NewsLocal News


Douglas County commissioners approve millions in tax relief checks as steep property tax bills come due

The average homeowner will receive a tax relief check of about $190, a county spokesperson told Denver7.
Neighborhood stock
Posted at 8:40 PM, Jan 09, 2024
and last updated 2024-01-09 23:48:27-05

CASTLE ROCK, Colo. — Douglas County commissioners on Tuesday approved nearly $38 million in tax relief for property owners as they voted on the county’s 2024 budget.

The commissioners reduced the county’s mill levies — essentially the tax rates for different county functions— which will lead to refund checks mailed to property owners later this year.

County officials said the budget process has been lengthy this year and attracted extra attention as Colorado has seen historic increases in property values. In Douglas County — one of the hardest hit counties on the Front Range — median home prices climbed 47 percent.

While the increase in property values would have led to a large increase in funds for the county, commissioners said they want to prioritize relief for taxpayers.

“Listen, I trust the people of Douglas County,” said Commissioner George Teal during Tuesday’s meeting. “It’s their money. We have decided that those additional funds are not going to be required to run the county.”

The average homeowner will receive a tax relief check of about $190, a county spokesperson told Denver7. Homeowners who pay their tax bill in full by April can expect to receive the check in May, while homeowners who opt to pay a portion of their bill early this year and the rest by the deadline in June can expect the check in July.

This is the second attempt by Douglas County commissioners to reduce property tax bills for residents. In September, they voted to reduce all residential property values by 4% for taxation purposes, which would have saved homeowners an average of $223. However, the State Board of Equalization struck down the plan in December, citing concerns that the lower values could hurt other taxation districts.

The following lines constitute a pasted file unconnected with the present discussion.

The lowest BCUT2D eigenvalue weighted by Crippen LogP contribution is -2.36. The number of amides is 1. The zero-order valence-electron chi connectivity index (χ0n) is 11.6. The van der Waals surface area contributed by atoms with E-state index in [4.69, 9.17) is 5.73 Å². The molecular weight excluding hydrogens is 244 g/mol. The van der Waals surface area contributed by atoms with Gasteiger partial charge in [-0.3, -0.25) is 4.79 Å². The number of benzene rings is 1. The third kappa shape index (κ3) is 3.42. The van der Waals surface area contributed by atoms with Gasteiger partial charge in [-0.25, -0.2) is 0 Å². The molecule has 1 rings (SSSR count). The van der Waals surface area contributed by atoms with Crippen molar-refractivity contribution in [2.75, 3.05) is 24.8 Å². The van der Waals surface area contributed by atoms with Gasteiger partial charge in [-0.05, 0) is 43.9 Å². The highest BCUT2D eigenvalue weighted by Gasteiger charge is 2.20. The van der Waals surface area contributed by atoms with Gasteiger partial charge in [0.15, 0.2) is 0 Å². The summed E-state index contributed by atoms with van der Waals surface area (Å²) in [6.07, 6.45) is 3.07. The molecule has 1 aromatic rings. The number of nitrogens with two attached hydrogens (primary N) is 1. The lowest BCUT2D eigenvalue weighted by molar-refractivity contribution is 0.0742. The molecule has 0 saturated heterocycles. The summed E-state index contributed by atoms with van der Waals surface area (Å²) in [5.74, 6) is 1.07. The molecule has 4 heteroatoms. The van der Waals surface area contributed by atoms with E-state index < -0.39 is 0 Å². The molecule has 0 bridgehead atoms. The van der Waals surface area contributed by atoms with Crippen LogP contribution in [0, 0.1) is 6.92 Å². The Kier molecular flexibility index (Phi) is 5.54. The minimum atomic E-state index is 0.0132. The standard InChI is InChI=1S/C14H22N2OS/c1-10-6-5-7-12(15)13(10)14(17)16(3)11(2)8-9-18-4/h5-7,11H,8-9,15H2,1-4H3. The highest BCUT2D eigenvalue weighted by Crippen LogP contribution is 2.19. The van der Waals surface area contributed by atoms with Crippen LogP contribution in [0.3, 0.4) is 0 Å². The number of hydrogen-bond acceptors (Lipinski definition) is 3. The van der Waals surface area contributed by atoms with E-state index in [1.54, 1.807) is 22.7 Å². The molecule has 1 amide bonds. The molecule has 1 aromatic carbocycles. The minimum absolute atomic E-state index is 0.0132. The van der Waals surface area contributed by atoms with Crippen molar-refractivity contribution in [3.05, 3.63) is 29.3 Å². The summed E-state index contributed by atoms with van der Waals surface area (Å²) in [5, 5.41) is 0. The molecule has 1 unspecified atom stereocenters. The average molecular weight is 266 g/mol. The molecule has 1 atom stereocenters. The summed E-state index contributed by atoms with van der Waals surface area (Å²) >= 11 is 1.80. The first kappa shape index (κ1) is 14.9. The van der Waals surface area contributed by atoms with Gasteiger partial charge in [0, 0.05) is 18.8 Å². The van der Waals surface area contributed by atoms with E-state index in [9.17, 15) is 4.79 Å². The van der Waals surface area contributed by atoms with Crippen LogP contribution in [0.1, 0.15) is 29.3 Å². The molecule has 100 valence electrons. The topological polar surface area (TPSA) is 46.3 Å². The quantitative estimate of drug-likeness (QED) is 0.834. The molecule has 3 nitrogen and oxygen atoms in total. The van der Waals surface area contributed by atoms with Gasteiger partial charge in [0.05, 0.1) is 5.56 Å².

Douglas County commissioners announced at the time their intention to appeal the decision. Commissioner Lora Thomas told Denver7 the board is still weighing the available “legal avenues” but said even a successful appeal would not change tax bills due this year.

“We followed the law. They did not,” Thomas said of the State Board of Equalization. “But no matter what happens, we are stuck with that 4% increase for the property taxes in 2024. We are hoping we can go to court and we can get that fixed so it will impact taxes paid next year.”

Thomas said the mill levy reductions approved Tuesday make the country’s budget “as tight as it can be” while still covering the county’s costs and services.

“We know that our residents are facing huge increases in their property taxes,” she said. “And we have tried to do everything we can as commissioners to lower that.”

Douglas County commissioners approve millions in property tax relief checks

D7 follow up bar 2460x400FINAL.png
The Follow Up
What do you want Denver7 to follow up on? Is there a story, topic or issue you want us to revisit? Let us know with the contact form below.